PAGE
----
Route separation between backend and frontend



I am just getting started with emberjs/onepage apps and one thing I am not sure how to solve. I notice that many examples add the # char to the url to be able to navigate through the app. For my app I want the URL’s to look like a normal webpage without the # char, i.e. and not This should be possible with html5?

The second issue is how do I handle the backend requests without using the # char? If I type the web server will try and serve that request and not the ember app. I am guessing I will need to rewrite requests on the backend? One scenario I am thinking of doing is if a user is logged out I serve static HTML pages from the backend server. If the user is logged in I serve the emberjs app. This way my non-logged in site is crawlable by google and others. Any ideas how to make this work?

Thanks, Michael


With regards to your first issue, add:

  location: 'history'

More info on that here.

With regards to your second issue, I’m not entirely sure. I assume Ember will intercept those requests somehow (with the hash location API the index file would always be loaded making that easy, so I’m not so sure about with the history location API).


Thanks for your reply! I will try that out. Yes I am not sure how that would work as when I type a direct url I assume the browser will make a http request to the backend?


You’ll need to create a catch-all route on the server to this feature. If you think about it, ember has no control over the browser when someone enters your site through something like Most likely, your server side routing will try to pick this up and serve a page. Your catch all should grab all these requests and redirect to the single entry point, and then ember will do the rest after your default page is served.


Yes this was my suspicion. To give a different result based if there is a user session I guess I would have to parse a cookie before deciding what to send to the browser. If the user is not logged in I send the static pages.


I think that approach may be rather antiquated in respect to an SPA using a modern API backend. Why not serve the same entry point no matter what, and then in your ApplicationRoute (which is run every time, regardless of the entry point) you can decide what to do. For example:

App.ApplicationRoute = Em.Route.extend({
	redirect : function() {
		// this computed property could look at a cookie or localstorage
		// to determine if an authToken was stored in a previous request
		var authenticated = this.controllerFor('application').get('authenticated');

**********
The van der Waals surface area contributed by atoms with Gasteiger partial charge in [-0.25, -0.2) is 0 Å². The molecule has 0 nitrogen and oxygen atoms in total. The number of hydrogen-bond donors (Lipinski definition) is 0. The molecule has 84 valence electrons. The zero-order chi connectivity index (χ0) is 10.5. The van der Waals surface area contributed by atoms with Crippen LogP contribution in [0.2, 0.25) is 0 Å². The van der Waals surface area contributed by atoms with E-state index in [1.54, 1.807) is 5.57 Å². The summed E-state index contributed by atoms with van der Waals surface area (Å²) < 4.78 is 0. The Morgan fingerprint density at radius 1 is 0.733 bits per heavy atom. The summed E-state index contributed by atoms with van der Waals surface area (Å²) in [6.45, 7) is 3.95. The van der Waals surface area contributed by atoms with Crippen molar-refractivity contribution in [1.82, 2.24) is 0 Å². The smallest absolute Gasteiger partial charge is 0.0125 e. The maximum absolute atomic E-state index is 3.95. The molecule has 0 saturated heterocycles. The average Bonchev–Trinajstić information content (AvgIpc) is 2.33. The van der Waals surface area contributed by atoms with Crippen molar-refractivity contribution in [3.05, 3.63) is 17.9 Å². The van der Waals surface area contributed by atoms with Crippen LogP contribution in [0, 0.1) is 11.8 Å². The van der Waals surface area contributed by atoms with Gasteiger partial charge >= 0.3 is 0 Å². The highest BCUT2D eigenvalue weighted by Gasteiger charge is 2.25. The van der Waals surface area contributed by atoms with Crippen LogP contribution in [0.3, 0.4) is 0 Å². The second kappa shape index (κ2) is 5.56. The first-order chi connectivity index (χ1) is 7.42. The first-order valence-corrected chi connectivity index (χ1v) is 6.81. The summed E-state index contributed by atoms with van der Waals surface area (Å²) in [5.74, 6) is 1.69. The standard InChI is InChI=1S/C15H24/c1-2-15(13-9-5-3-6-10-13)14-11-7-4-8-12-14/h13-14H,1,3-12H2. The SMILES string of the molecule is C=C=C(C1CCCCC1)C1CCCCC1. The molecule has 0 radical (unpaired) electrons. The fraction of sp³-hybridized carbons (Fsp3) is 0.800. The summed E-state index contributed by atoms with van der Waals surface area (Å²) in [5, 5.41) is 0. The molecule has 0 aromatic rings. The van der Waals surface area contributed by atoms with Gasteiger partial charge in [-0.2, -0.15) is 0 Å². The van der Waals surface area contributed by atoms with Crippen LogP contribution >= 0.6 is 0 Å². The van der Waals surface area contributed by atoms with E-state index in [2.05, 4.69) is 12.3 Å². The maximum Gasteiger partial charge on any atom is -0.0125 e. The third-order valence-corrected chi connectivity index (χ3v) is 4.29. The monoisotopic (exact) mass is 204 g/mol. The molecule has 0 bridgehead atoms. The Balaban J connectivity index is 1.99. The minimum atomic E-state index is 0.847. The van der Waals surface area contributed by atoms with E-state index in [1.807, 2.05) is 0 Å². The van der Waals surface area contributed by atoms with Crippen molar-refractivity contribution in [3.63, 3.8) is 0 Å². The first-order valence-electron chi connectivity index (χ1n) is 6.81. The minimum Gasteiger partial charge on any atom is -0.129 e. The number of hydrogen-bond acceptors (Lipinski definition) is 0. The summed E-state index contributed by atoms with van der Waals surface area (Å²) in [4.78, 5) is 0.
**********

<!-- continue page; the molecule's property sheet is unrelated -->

this.transitionTo(authenticated ? 'home' : 'signin');

Hope this helps,



Just want to confirm, redirect is a method, not a property, right?


I do agree it’s not a modern way of handling things but I need to be able to handle non authenticated crawlers that can’t handle JS such as Facebook, Google, Twitter etc. If my main router is in JS there is no guarantee that I will serve content to crawlers. I know that Google is getting better att handling JS but there is no guarantee of how they will parse your content. Being able to share on social media and SEO is vital for marketing your product and something I can’t ignore.

The app I am building will only use a REST API endpoint but I was thinking in some use cases of serving static html to serve the crawlers. Anyone have experience on how Google, Facebook (open graph) etc. parse ember apps?


I can see how my code comment is misleading. I was referring to the authenticated property on the application controller. redirect is the standard ember function used to provide alternate pathways when a route is being invoked.


To solve the crawler issue, take a look, for example, at the source for the Discourse page you are looking at right now.

What you can do is make your server generate a very plain version of the page within <noscript> tags in addition to the Ember app. That way, crawlers will be able to index your pages.


After looking around I found this post that very nicely explains all the different options for one page apps:

I am right now leaning towards adding the fragment meta tag to all my pages and have my nginx webserver redirect to an SEO api that will parse the site via phantomjs and return static html. I would also add some kind of cache mechanism to reduce server load. This way I don’t have to maintain two versions of the site.


Good article, thanks for the link!